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How to Profit from Three Desperate Companies

By Tom Dyson, publisher, The Palm Beach Letter
Tuesday, September 22, 2009

I heard an interesting story last week from the CFO of an insurance company I follow...

This company had insured a restaurant in Miami last year. It's a modest restaurant with a property value of $1.5 million. It's located six miles from the coast, which makes it "zone one" in terms of hurricane risk.

The insurance company had written a $1.5 million property insurance contract on this restaurant and a "companion" contract for a further $1 million to cover additional liabilities. It collected $46,000 in premium for writing this insurance.

When it came to renewing the contract this year, the underwriters reviewed the case and decided the property was worth more than $1.5 million. They ran the new data through their risk models and decided to raise the price of their insurance to $54,000.

The increase prompted the restaurant to shop around for a better deal. It found three other insurance companies willing to write the insurance for less than $40,000.

The CFO used this story to explain to shareholders why his company is losing business every quarter. "The appetite from a lot of the competitors is much stronger than [ours] right now."

The key to banking is, you never lend money at an interest rate that's too low, even if it means you lose business to a more aggressive lender. It's the same in insurance. Never write insurance when it's not profitable, even if it means you lose the business. There's a saying in the insurance industry that makes the point: "Volume is for vanity, but profit is for sanity."

MarketScout tracks pricing trends in the insurance industry. In June, Richard Kerr, MarketScout's CEO, announced three publicly traded insurers were "clamoring for premium, seemingly at any rate." He called these insurers "the terrible trio," and said they were responsible for keeping insurance prices low across the whole industry.

(Kerr didn't identify the terrible trio, but AIG is one of them. With the company on government life support, AIG's underwriters went on a massive insurance binge, collecting as many premiums as they could, as quickly as possible.)

Here's the thing: These acts of desperation by a few large players almost always mark the bottom of the insurance price cycle.

Towers Perrin's Commercial Lines Insurance Pricing Survey (CLIPS) is the most accurate pricing survey in the insurance business. CLIPS shows prices in property and casualty insurance have fallen every quarter for the last four years... and are now down as much as 66% from their peak after September 11, 2001.

The chart shows the year-over-year change in insurance prices, as measured by CLIPS. When the line is above 0%, insurance prices are rising. When the line is below 0%, insurance prices are falling. Prices were still falling in the first quarter of 2009...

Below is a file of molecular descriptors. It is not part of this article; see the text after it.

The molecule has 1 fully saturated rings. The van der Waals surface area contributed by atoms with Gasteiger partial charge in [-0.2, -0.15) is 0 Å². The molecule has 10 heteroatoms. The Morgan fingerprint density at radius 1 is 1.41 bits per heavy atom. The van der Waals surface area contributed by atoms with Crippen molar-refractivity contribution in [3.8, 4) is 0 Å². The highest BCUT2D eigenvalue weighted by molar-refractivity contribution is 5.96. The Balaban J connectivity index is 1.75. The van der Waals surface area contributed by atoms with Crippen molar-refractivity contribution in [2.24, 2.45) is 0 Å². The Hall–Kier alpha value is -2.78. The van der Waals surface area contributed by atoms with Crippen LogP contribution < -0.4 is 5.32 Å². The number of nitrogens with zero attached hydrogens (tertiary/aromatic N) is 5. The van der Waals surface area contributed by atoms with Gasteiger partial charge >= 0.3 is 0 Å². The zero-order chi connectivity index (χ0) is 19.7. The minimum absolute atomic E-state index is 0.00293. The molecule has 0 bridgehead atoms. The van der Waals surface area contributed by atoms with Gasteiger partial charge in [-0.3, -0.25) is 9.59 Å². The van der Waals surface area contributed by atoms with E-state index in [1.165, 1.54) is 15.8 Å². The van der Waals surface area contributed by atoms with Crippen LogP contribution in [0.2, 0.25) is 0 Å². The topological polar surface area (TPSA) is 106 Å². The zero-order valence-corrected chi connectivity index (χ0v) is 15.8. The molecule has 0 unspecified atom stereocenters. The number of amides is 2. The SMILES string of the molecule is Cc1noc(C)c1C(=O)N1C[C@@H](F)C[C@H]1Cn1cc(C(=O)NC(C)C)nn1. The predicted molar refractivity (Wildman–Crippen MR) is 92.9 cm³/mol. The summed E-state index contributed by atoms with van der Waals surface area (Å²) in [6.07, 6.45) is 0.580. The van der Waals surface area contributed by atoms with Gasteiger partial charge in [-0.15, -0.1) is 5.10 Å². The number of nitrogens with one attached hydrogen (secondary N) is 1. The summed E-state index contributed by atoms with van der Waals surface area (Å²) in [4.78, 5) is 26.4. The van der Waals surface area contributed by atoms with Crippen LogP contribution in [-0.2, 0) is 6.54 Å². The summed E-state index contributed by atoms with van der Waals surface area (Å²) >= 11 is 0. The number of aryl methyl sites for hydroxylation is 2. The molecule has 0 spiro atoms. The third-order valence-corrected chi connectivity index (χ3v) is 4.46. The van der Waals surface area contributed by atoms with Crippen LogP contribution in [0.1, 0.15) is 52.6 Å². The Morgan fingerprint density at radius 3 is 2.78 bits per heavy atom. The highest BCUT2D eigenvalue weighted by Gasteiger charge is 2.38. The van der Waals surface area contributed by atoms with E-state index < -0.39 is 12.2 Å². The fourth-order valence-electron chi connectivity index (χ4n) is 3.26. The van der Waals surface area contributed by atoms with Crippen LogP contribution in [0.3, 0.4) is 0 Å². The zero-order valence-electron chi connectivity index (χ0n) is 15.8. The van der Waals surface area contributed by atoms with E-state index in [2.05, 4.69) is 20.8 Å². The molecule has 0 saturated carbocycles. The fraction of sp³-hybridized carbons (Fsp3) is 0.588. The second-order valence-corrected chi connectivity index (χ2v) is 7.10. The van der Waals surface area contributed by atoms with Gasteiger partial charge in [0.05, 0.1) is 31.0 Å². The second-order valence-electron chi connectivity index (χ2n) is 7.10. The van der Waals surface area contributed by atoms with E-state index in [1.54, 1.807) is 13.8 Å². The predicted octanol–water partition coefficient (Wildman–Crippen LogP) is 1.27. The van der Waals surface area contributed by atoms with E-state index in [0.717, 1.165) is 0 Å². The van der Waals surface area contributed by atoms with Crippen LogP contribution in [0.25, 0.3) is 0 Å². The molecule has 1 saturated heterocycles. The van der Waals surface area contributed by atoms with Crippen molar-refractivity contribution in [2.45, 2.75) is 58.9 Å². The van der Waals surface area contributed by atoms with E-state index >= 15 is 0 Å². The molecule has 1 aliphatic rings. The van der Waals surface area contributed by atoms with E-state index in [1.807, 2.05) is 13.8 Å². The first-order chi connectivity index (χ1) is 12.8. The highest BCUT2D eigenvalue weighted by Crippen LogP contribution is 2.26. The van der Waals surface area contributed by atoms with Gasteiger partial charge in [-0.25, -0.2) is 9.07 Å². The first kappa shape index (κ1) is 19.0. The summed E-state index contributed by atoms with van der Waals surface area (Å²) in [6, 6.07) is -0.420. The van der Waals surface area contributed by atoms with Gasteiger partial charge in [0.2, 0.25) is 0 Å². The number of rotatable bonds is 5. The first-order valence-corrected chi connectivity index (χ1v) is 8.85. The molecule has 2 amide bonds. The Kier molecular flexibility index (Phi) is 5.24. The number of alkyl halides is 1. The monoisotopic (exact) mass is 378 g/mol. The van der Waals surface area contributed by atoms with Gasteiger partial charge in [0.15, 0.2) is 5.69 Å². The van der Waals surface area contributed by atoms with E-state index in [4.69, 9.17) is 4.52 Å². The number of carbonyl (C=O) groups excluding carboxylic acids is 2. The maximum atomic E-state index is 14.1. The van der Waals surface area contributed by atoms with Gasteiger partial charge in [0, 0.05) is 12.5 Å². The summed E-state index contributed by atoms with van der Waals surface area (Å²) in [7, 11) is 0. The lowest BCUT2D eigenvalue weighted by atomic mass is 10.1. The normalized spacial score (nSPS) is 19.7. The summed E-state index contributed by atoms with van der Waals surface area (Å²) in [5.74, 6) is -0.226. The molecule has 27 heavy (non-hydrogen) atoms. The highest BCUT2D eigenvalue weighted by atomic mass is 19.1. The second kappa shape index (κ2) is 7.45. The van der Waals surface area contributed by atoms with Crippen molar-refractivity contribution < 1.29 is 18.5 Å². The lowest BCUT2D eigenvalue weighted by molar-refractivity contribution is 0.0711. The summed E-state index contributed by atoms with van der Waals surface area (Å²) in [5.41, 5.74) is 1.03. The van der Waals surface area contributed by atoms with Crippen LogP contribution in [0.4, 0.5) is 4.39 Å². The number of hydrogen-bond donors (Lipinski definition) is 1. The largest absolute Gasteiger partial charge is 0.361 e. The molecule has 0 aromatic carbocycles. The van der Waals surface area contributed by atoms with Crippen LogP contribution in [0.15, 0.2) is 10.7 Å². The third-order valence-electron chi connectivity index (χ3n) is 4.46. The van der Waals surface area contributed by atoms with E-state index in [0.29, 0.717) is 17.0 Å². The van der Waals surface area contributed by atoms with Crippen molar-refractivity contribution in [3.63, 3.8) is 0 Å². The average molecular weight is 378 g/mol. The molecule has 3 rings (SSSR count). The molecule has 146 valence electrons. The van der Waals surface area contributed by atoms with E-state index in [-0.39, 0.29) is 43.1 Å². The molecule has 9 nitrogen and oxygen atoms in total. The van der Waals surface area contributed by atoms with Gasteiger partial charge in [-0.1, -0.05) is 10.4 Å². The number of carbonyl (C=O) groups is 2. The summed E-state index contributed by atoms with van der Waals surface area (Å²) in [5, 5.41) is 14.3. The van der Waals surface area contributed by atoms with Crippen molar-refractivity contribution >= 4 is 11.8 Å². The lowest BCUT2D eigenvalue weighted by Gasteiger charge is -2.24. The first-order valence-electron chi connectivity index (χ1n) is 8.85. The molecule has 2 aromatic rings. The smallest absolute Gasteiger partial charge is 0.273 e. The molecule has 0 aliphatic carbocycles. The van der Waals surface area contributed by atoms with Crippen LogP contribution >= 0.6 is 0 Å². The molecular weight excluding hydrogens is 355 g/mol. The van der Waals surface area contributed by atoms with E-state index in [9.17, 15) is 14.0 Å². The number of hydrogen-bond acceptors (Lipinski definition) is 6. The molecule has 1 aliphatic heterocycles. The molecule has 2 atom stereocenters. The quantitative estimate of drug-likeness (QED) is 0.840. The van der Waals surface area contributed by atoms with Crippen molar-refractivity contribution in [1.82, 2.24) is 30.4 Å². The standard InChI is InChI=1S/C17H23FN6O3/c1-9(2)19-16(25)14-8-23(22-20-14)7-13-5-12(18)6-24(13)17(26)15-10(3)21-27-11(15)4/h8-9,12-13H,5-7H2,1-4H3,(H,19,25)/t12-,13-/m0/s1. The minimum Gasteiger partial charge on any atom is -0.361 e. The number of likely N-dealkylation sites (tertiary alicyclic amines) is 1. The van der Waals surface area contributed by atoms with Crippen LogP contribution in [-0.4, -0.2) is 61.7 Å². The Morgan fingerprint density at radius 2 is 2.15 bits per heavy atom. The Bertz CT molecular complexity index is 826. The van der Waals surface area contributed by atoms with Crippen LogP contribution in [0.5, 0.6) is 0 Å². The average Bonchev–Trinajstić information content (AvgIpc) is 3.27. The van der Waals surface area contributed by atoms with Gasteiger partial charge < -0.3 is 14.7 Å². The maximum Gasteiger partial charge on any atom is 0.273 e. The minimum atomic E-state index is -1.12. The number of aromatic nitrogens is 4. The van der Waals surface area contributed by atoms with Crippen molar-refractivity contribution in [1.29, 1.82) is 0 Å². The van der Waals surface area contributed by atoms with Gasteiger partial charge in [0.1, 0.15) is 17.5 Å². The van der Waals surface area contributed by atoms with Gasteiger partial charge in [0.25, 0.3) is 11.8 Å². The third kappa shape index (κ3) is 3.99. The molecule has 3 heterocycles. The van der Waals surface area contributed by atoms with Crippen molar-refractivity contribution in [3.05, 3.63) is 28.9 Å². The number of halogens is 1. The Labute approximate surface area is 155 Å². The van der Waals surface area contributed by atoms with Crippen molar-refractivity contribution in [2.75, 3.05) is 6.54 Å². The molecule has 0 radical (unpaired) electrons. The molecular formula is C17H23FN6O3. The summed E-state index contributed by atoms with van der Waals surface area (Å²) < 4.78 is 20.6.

The Insurance Cycle is Turning

But the most recent survey shows prices fell less than 1% from the same time last year. "The smallest decline in four years provides increasing evidence that the soft market is reaching its end," says Insurance Services Network. The classic insurance cycle takes a decade to go full circle. Once the cycle turns, we should get three to five years of strong prices.

As an investment analyst, I've studied all kinds of income products that can compound your wealth – including bonds, real estate investment trusts (REITs), blue-chip dividend growers, and high-yield stocks. But I've never found a mature business that compounds wealth better than a high-quality insurance company.

One company I follow has compounded its stock price at 23% per year over the last 23 years. This includes the last weak insurance cycle, where shareholders made nothing for seven straight years. Another company has generated 16% compound annual growth in stock price over the past 25 years, but the CEO expects his company to "comfortably" exceed these returns going forward.

Of course, the classic example of an insurance company that'll make excess returns in an insurance bull market is Berkshire Hathaway. It's the best insurance company in the world... and Warren Buffett, Berkshire's CEO, expects shareholders to compound their money by about 7% a year.

With the insurance cycle about to turn, it's the perfect time to load up on top-quality insurance companies... Berkshire Hathaway is a great place to start your research.

Good investing,


P.S. In the latest issue of my 12% Letter, I showed readers how to invest in the coming insurance bull market for both capital gains and income. We're in a position to generate returns in excess of 25% per year – and possibly a lot more – for three or four years in succession. To learn more about The 12% Letter, click here.

Market Notes


America is back to the business of frivolous spending. That's the point of today's chart.

Longtime DailyWealth readers know we track shares of coffee chain Starbucks (SBUX) for a read on frivolous spending in America. You don't need to spend $4 on a fancy coffee when you can make it at home for 10 cents.

As today's chart shows, America is spending money on expensive coffee again... SBUX just punched through to a new 52-week high, gaining 48% in the last three months. SBUX isn't an isolated case. The charts of many other high profile "spending stocks" look the same. Shares of Nordstrom (expensive retail), Tiffany (expensive jewelry), and Coach (expensive handbags) are soaring right now.

These charts remind us of the claim that in the event of an apocalyptic nuclear war, two hardy species would survive to inherit the Earth: cockroaches and the American consumer. For better or worse, he is spending money again.

It's a bull market in "deficit coffee spending"

In The Daily Crux

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